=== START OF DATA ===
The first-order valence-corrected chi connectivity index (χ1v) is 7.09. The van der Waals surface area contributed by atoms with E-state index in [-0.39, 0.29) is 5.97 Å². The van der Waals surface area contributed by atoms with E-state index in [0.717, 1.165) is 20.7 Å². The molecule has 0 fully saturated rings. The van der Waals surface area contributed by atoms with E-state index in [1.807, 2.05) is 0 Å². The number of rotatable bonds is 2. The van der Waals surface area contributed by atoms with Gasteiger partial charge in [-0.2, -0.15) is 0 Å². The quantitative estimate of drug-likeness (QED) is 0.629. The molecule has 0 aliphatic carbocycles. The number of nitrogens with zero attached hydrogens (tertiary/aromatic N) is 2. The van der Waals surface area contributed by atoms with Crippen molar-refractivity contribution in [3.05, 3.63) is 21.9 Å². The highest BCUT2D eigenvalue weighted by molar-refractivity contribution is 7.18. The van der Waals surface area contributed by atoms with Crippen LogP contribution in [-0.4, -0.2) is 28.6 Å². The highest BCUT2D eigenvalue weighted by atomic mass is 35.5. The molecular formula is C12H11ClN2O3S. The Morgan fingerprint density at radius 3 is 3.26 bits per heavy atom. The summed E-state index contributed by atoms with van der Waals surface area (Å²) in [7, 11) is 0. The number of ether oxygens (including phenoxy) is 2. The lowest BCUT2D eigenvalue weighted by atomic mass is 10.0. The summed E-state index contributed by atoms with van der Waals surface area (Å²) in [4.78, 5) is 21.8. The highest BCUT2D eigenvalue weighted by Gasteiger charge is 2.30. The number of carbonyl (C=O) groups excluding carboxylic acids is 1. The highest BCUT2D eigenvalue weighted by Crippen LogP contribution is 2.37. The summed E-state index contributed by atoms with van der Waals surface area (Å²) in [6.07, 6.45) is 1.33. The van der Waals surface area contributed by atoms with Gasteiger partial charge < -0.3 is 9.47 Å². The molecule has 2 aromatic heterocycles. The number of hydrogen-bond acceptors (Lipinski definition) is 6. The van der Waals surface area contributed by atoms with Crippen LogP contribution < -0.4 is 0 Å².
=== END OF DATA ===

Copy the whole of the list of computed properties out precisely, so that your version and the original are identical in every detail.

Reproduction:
The first-order valence-corrected chi connectivity index (χ1v) is 7.09. The van der Waals surface area contributed by atoms with E-state index in [-0.39, 0.29) is 5.97 Å². The van der Waals surface area contributed by atoms with E-state index in [0.717, 1.165) is 20.7 Å². The molecule has 0 fully saturated rings. The van der Waals surface area contributed by atoms with E-state index in [1.807, 2.05) is 0 Å². The number of rotatable bonds is 2. The van der Waals surface area contributed by atoms with Gasteiger partial charge in [-0.2, -0.15) is 0 Å². The quantitative estimate of drug-likeness (QED) is 0.629. The molecule has 0 aliphatic carbocycles. The number of nitrogens with zero attached hydrogens (tertiary/aromatic N) is 2. The van der Waals surface area contributed by atoms with Crippen molar-refractivity contribution in [3.05, 3.63) is 21.9 Å². The highest BCUT2D eigenvalue weighted by molar-refractivity contribution is 7.18. The van der Waals surface area contributed by atoms with Crippen LogP contribution in [-0.4, -0.2) is 28.6 Å². The highest BCUT2D eigenvalue weighted by atomic mass is 35.5. The molecular formula is C12H11ClN2O3S. The Morgan fingerprint density at radius 3 is 3.26 bits per heavy atom. The summed E-state index contributed by atoms with van der Waals surface area (Å²) in [7, 11) is 0. The number of ether oxygens (including phenoxy) is 2. The lowest BCUT2D eigenvalue weighted by atomic mass is 10.0. The summed E-state index contributed by atoms with van der Waals surface area (Å²) in [4.78, 5) is 21.8. The highest BCUT2D eigenvalue weighted by Gasteiger charge is 2.30. The number of carbonyl (C=O) groups excluding carboxylic acids is 1. The highest BCUT2D eigenvalue weighted by Crippen LogP contribution is 2.37. The summed E-state index contributed by atoms with van der Waals surface area (Å²) in [6.07, 6.45) is 1.33. The van der Waals surface area contributed by atoms with Gasteiger partial charge < -0.3 is 9.47 Å². The molecule has 2 aromatic heterocycles. The number of hydrogen-bond acceptors (Lipinski definition) is 6. The van der Waals surface area contributed by atoms with Crippen LogP contribution < -0.4 is 0 Å².